Oh, and, some movies are shot on location. They’re almost always wanting extras. One was being shot near where I lived one time, and a guy I worked for, who was the owner of a pet store, was hired as an extra for that movie. It was merely a matter of connecting with the film people and finding out who to talk to about being an extra. So I held down the pet store while he was in the movie. Sometimes things come just by the asking, and as far as I’m concerned, that’s the sweet fruit of life. You’re a Scanner, all right! Like Barbara herself, like me, and so many others. We simply cannot do just one thing! Impossible!
      New Languages: Some people are much more talented at learning new languages than others. I know someone who speaks seven of them. But he has always been very talented at learning languages. Me? It is beastly hard for me, and so I also speak French, some Latin, a little bit of Italian, a tiny bit of Hawaiian, and a smattering of Lakota, which I have learned by bumping elbows with a lot of Lakota people. I think Patty is right–it really helps to learn languages where you are at. That’s how I learned Lakota. I’ve never had any written down study in it. (It’s a Native American language.)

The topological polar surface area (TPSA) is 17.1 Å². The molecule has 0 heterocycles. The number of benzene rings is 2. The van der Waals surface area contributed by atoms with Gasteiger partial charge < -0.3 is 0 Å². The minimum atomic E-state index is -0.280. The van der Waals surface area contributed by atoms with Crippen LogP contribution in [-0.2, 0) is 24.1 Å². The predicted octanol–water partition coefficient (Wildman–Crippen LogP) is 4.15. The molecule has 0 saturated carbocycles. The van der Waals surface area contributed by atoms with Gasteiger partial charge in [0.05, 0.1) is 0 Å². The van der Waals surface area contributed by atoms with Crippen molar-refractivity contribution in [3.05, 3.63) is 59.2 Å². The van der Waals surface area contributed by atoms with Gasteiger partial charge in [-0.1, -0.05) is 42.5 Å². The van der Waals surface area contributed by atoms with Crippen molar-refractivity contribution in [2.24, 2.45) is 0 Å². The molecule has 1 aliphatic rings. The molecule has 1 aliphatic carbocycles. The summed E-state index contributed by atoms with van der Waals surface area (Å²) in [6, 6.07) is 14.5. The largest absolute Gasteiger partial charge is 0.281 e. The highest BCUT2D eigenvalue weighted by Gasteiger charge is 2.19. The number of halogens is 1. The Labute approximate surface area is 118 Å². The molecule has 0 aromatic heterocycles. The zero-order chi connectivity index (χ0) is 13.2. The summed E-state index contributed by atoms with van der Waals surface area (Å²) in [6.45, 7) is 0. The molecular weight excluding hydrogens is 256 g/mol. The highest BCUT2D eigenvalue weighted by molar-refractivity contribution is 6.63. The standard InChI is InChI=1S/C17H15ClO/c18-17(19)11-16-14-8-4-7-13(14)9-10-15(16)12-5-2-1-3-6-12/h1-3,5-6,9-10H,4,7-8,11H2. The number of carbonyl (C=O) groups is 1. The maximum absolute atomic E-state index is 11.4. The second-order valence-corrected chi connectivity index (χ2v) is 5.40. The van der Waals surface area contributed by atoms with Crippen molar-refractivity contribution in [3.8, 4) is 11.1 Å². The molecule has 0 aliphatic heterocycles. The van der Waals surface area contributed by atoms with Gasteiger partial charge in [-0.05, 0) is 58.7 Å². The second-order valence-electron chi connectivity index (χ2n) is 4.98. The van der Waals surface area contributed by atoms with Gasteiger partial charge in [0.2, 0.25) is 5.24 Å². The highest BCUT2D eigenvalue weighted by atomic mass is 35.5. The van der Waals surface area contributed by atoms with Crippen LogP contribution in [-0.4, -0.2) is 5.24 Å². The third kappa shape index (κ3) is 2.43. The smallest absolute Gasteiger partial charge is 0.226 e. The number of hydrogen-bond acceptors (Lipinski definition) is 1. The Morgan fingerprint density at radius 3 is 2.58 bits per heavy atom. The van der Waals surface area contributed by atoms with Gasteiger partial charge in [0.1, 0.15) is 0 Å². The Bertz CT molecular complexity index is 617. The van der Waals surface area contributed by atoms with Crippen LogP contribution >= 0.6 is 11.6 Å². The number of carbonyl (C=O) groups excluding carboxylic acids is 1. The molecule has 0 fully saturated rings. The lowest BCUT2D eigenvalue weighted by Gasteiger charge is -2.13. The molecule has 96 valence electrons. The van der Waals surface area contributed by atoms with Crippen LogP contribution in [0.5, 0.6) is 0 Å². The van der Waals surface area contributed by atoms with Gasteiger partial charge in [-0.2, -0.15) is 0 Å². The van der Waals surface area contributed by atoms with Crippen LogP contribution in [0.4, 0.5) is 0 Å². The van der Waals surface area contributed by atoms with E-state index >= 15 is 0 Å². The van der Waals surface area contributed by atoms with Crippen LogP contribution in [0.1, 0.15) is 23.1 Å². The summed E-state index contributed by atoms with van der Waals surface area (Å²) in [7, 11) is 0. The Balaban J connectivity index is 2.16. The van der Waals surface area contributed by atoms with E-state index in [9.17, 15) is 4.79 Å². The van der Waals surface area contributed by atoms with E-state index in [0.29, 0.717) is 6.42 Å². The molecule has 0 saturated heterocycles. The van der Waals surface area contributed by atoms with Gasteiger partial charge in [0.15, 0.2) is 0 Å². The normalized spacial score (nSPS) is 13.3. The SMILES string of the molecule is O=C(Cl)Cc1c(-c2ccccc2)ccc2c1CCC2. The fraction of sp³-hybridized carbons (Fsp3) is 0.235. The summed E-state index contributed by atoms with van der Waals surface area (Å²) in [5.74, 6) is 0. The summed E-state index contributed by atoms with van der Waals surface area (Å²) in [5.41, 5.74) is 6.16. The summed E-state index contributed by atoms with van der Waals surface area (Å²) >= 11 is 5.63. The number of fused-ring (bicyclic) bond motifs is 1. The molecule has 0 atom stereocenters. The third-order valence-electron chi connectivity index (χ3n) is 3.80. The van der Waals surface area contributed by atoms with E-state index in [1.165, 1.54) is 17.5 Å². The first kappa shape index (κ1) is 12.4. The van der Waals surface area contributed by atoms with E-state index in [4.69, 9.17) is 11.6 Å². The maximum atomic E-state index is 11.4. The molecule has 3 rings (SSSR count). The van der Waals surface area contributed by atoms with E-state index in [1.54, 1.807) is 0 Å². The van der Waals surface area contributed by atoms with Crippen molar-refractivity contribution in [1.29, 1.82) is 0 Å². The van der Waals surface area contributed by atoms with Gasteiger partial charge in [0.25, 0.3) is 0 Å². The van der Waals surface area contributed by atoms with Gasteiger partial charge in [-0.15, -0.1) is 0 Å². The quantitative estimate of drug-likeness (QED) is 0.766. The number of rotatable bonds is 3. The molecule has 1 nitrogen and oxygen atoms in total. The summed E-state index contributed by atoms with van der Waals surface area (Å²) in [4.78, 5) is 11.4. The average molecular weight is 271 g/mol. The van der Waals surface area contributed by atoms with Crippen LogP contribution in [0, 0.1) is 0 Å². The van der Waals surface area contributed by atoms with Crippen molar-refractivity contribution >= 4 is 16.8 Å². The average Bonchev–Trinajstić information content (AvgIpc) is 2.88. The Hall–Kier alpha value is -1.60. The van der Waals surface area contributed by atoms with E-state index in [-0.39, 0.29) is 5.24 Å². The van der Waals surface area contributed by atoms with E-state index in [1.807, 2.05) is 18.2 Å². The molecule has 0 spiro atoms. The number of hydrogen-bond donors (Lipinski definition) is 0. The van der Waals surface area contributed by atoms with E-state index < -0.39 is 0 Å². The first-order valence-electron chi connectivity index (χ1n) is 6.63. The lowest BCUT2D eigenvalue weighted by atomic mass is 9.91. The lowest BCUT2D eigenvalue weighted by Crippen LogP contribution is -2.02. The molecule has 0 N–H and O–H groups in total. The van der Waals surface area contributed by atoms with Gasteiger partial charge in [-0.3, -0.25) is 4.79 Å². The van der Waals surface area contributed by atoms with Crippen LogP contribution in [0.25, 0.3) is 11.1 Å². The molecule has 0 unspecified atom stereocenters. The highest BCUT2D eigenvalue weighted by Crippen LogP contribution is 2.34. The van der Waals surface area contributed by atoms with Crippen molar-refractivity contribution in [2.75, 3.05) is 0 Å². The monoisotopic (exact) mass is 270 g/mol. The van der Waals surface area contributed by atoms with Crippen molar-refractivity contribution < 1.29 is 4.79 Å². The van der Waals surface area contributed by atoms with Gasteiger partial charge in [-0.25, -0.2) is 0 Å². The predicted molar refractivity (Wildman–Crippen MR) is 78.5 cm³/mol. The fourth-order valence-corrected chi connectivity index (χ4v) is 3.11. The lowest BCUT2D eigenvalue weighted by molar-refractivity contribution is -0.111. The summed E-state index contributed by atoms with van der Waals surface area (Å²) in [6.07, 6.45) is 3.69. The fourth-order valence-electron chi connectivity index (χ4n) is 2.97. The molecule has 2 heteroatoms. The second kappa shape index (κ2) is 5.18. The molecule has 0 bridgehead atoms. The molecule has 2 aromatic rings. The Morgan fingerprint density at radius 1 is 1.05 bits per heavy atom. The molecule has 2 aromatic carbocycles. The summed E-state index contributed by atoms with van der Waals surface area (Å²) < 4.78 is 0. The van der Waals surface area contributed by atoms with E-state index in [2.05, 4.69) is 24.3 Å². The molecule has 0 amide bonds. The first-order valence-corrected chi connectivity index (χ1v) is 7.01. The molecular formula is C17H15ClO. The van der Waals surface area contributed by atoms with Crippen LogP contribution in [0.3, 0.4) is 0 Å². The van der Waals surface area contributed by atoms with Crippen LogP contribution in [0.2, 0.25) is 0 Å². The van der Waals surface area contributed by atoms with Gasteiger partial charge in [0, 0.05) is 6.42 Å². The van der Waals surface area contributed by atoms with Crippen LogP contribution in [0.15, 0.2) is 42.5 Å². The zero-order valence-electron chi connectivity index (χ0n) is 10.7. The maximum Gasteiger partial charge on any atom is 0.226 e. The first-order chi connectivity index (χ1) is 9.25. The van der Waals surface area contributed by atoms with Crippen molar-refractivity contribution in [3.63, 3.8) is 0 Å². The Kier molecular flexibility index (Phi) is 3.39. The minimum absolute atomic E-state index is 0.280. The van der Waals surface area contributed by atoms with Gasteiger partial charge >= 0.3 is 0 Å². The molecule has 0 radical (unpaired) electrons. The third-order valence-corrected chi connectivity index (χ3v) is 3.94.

It looks to me like one of the main themes weaving through your life is about travel. That has to do with traveling, learning languages, and even acting, to some extent. Another TV actor whom I know of has filmed on location in a number of places, including Vancouver, B.C., and was once boarding a plane to go film in Latvia, of all places. They were filming on location in Latvia, and he had to be there.
      It seems that the good enough job for you would be what you are passionate about, and if you are flat broke, get some restaurant job or something or other, the way other actors and artists do, at first. Both of the actors I know had restaurant work to begin with. And dropped it when their acting careers took off. You have to be where the film industry is for it to really take off, where the opportunities are, rather than being in some mundane place where nothing ever happens. This was true for both of the actors whom I know. In the second case, he did some Broadway acting at first, and wasn’t successful. In fact, he went flat broke. But the passion was in him, so he got some help, relocated to Hollywood, and started over in the television industry. It was the difference between night and day for him, and he became a multi-million dollar star. Not without tons of hard work, but it happened. Life really opened up for him. He pursued his passion and he pursued it to the hilt. It’s more than ambition. It’s a burning fire within you, that refuses to be put out. And That’s what gets you past the Resistance, every time.
      I love what you’re doing. Sometimes it’s a matter of jumping off a cliff and flying, and finding out that you’ve been given wings!

      • Dear Mary Ann Leberg,

        Thank you so very much for your reply! I wish you could feel how moved I am by your words. Thank you for sharing your thoughts on my situation, and telling those beautiful actors’ life stories – I find them extremely inspiring.